As part of my reading goal for 2015, I spent a lot my spare time this year powering through books. Earlier on in the year I decided to revisit a book I had originally loaned out from the library but never got a chance to start: The Miseducation of Cameron Post by Emily M. Danforth. Set in 1990’s rural Montana, we meet the protagonist Cameron at the age of 12 beginning to explore her sexuality and attraction to females and are quite quickly faced with the tragedy of her parents dying in a car crash. From then on we grow up with Cameron as she begins high school, makes new friends, goes to prom, and faces several challenges including the mourning of her parents, having to battle with her hidden sexuality, living with a religious, conservative Aunt, and most pivotal in the book – her being outed and sent away to a Christian “de-gaying” camp called Promises, and with that her defiance and refusal to be changed or re-educated. According to the author the novel’s plot was influenced by the 2005 Zach Stark controversy in which a teenager was sent to a “de-gay” camp similar to Promises when he came out to his parents.
Although the book made me want to scream and rave and rip every single child in this fictional camp out of the book and banish all the anti-homosexual characters from their lives, I actually enjoyed following along Cameron’s journey of self-discovery in her teen years. It’s one of the first books I have read where the protagonist isn’t heterosexual, which was a refreshing and educational experience as a reader. Cameron’s awkward stumble through crushes, high school classes, summer days and first jobs helped me to connect with her, having gone through all of those experiences myself. She’s a headstrong girl making her way through life’s challenges as best she can, and you can’t help but like her in all her courage, efforts and self-discovery. As Cameron stays true to herself and her beliefs the reader gets behind her and does just the same, rolling your eyes at the antagonists and feeling the rush of excitement and support as Cameron attempts to find ways to escape the camp.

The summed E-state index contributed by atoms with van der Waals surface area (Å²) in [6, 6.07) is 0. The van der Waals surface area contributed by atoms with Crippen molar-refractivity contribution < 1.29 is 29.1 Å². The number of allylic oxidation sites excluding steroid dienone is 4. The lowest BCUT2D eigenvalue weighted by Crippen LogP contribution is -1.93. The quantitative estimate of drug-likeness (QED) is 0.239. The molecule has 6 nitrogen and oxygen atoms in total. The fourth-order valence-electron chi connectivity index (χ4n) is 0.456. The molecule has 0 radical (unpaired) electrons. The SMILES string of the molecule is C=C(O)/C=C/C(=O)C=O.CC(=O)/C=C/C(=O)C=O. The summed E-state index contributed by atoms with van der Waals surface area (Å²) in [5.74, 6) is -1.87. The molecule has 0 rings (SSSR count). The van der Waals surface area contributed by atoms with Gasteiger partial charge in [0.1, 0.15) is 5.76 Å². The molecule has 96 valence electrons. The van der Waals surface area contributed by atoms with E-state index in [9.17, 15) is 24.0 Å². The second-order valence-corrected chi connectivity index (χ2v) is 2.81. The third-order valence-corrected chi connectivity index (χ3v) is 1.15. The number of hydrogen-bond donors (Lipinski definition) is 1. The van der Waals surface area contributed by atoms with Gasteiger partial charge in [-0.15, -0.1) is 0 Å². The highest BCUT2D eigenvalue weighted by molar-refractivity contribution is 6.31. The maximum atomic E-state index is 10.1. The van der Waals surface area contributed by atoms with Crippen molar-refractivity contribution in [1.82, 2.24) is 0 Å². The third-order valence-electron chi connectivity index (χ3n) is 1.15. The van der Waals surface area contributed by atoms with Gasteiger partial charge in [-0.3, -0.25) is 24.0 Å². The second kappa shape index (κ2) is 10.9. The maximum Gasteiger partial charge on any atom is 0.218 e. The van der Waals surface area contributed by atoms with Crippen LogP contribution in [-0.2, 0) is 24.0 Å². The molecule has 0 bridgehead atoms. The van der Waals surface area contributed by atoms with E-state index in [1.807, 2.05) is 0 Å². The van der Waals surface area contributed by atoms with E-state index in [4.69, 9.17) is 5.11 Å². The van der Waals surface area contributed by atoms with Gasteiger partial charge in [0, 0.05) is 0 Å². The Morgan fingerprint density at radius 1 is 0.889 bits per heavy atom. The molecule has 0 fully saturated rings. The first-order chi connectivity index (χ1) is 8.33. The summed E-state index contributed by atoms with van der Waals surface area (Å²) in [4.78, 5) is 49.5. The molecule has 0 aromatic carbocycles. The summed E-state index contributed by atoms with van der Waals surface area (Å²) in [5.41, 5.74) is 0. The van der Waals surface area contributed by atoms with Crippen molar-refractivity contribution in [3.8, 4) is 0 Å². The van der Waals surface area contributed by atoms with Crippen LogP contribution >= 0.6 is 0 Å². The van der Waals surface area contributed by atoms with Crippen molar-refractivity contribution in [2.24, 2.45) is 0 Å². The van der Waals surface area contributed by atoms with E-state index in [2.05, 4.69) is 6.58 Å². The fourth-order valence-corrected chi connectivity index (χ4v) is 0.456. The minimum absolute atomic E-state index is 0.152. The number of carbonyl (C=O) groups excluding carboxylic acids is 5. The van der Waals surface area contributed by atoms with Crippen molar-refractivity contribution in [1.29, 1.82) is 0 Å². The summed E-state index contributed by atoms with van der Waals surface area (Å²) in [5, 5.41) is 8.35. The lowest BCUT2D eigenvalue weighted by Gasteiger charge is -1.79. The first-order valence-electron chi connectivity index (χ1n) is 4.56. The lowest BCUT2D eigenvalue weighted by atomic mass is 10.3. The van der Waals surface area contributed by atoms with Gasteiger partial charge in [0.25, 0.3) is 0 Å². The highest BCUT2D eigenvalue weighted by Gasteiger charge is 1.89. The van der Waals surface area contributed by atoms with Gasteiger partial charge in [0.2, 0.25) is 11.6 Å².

The ignorance and brainwashing of the camp’s staff and supporters made me furious, but Cameron’s cheeky comments and small acts of defiance made you really root for her. It really makes you realise that in 90’s Southern USA, this would more often than not be the status quo, and although devastating, Danforth stays true to her setting and presents the reader with a reality they might find hard to accept and turn it into a learning experience. One thing I found concerning was the fact that Cameron’s sexuality almost becomes the central plot of the book, bouncing from girl to girl – and occasionally a boy, which only solidifies her homosexuality – and may fall into the category of characters becoming recognised solely for the sexuality and having their story lines built from that and that alone. But I believe in this case it works somehow, because there is clearly a much deeper message beneath the pages waiting for the reader to unlock. A roller-coaster of emotions, teenage angst and discovering yourself, The Miseducation of Cameron Post was one of my favourite reads of the year and a must-read for young adults looking for a different take on LGBT+ stories.